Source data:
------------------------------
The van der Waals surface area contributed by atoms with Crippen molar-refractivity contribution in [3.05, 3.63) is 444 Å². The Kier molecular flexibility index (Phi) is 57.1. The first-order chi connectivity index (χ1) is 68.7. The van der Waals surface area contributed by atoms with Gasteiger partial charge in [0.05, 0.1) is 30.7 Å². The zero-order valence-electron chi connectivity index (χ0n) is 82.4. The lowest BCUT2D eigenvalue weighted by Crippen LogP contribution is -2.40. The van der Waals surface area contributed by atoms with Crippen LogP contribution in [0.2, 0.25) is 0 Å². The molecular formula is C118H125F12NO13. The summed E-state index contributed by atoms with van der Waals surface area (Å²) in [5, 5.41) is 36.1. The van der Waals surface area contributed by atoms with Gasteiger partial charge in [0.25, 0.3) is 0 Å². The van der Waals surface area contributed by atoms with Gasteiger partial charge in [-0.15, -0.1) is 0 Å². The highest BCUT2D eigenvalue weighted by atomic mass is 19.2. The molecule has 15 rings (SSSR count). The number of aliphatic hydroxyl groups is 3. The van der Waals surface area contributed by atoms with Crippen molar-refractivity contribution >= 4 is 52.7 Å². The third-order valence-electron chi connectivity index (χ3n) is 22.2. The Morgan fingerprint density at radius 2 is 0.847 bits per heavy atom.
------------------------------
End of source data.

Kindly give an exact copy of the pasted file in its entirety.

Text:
The van der Waals surface area contributed by atoms with Crippen molar-refractivity contribution in [3.05, 3.63) is 444 Å². The Kier molecular flexibility index (Phi) is 57.1. The first-order chi connectivity index (χ1) is 68.7. The van der Waals surface area contributed by atoms with Gasteiger partial charge in [0.05, 0.1) is 30.7 Å². The zero-order valence-electron chi connectivity index (χ0n) is 82.4. The lowest BCUT2D eigenvalue weighted by Crippen LogP contribution is -2.40. The van der Waals surface area contributed by atoms with Crippen LogP contribution in [0.2, 0.25) is 0 Å². The molecular formula is C118H125F12NO13. The summed E-state index contributed by atoms with van der Waals surface area (Å²) in [5, 5.41) is 36.1. The van der Waals surface area contributed by atoms with Gasteiger partial charge in [0.25, 0.3) is 0 Å². The van der Waals surface area contributed by atoms with Gasteiger partial charge in [-0.15, -0.1) is 0 Å². The highest BCUT2D eigenvalue weighted by atomic mass is 19.2. The molecule has 15 rings (SSSR count). The number of aliphatic hydroxyl groups is 3. The van der Waals surface area contributed by atoms with Crippen molar-refractivity contribution >= 4 is 52.7 Å². The third-order valence-electron chi connectivity index (χ3n) is 22.2. The Morgan fingerprint density at radius 2 is 0.847 bits per heavy atom.